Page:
On December 9, 2019, I took to the Rio Theater stage at TEDxSantaCruz for my first ever TED talk., in the third act of The Art of Hope. In the past, I’ve presented at conferences, moderated panels and pitched enough new business in front of large gatherings of executives, to assume I was ready. for this.
The thing about a TED talk is that it requires two things that were new to me. The first is that you have to memorize your entire speech. No talk track, no copy points on the slides to guide your speech. Nothing. Just you and a few slides and 16 minutes of memorized narrative that flows, arcs, and delivers an emotional connection to the audience. I hadn’t memorized anything since Edgar Allen Poe’s El Dorado poem in fourth grade.
The second aspect of a TED talk is that this must be a personal story connected to your own idea or insight. This is not about some other company, concept, or trend that I am accustomed to synthesizing and presenting. The good TED talks start with a personal anecdote or moment in time that gives the presenter the ability to see something new or come to a fresh perspective that then leads to a greater body of work. I almost never share my personal story in a public setting. And there I was, on stage and live streaming telling everyone my coming out story.
Throughout my career, I’ve done lots of public speaking on communications and storytelling, and the arc needed to reach people when you’re trying to sell an idea or product. I’ve presented on trends emerging around climate chaos and social change and how we need our stories to include emotion and authenticity about the challenges we face as a society. But my story is never included. I’ve just never been comfortable saying much about me — I’d rather lead with someone else’s anecdote, some pithy quote sourced from a recognizable name, facts and figures that encapsulate the trend I am portraying.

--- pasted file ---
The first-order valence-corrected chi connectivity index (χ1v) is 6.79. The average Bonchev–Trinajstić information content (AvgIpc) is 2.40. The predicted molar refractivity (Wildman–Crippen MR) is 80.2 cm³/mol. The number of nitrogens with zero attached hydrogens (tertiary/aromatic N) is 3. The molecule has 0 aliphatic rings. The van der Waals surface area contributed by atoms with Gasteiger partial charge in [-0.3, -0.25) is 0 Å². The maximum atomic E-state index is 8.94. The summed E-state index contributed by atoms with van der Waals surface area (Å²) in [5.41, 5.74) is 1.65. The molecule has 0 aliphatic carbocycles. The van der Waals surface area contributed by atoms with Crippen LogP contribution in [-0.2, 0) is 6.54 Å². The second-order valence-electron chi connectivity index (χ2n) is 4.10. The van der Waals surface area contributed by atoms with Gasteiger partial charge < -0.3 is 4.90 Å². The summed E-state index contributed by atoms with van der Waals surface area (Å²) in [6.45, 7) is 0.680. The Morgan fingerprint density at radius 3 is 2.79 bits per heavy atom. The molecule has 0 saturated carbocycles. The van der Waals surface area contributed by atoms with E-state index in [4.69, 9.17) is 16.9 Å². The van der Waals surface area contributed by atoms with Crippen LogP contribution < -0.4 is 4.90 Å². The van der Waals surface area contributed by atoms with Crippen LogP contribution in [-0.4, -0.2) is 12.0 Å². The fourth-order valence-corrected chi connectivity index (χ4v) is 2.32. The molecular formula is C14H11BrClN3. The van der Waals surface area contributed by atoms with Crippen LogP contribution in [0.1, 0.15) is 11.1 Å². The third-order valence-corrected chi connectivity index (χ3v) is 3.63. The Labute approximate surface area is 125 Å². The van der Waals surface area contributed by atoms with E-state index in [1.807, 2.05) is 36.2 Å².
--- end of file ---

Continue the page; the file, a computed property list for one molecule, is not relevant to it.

But this talk — thanks to my friend and TEDx licensee and curator Irene Tsouprake — pulled something more from me. She helped me dig into my own journey and link what I know to be true to the overarching reality that I am seeing in the world today.
What I understood was how my own marginalization when I can out in my mid thirties gave me the gift of insights. I saw the systems and institutions that I had sort of taken for granted — like marriage and a heteronormative workplace — for the false social constructs they really are. I became a non-binary thinker. That’s what I’ve meant all these years when I say that Yes-& is my life philosophy and the ampersand my favorite symbol.
This ability to be outside of the system and see the truth about what is broken is going to be an important attribute as we look at all of the instututions and structures that need reinventing. From commerce to culture, we are seeing that our assumptions about how the world works are being challenged.
This YES-&, non-binary way of thinking is emerging everywhere. And I can see it because when I came out, I finally understood how I could hold my own masculine and feminine expression inside myself rather than see it as an external gendered reality. Once I experienced the truth of that experience, it opened my eyes and I saw how all of reality is on a spectrum. Once we stop organizing into the binary, as hierarchical structures, we are free to explore and participate in systems thinking. And that gives us the space we need to reimagine a different world.
The greatest gift of my TED talk is the freedom I now feel to bring my whole self into my work and allow it to guide my insights in helping accelerate the great transition that is underway everywhere.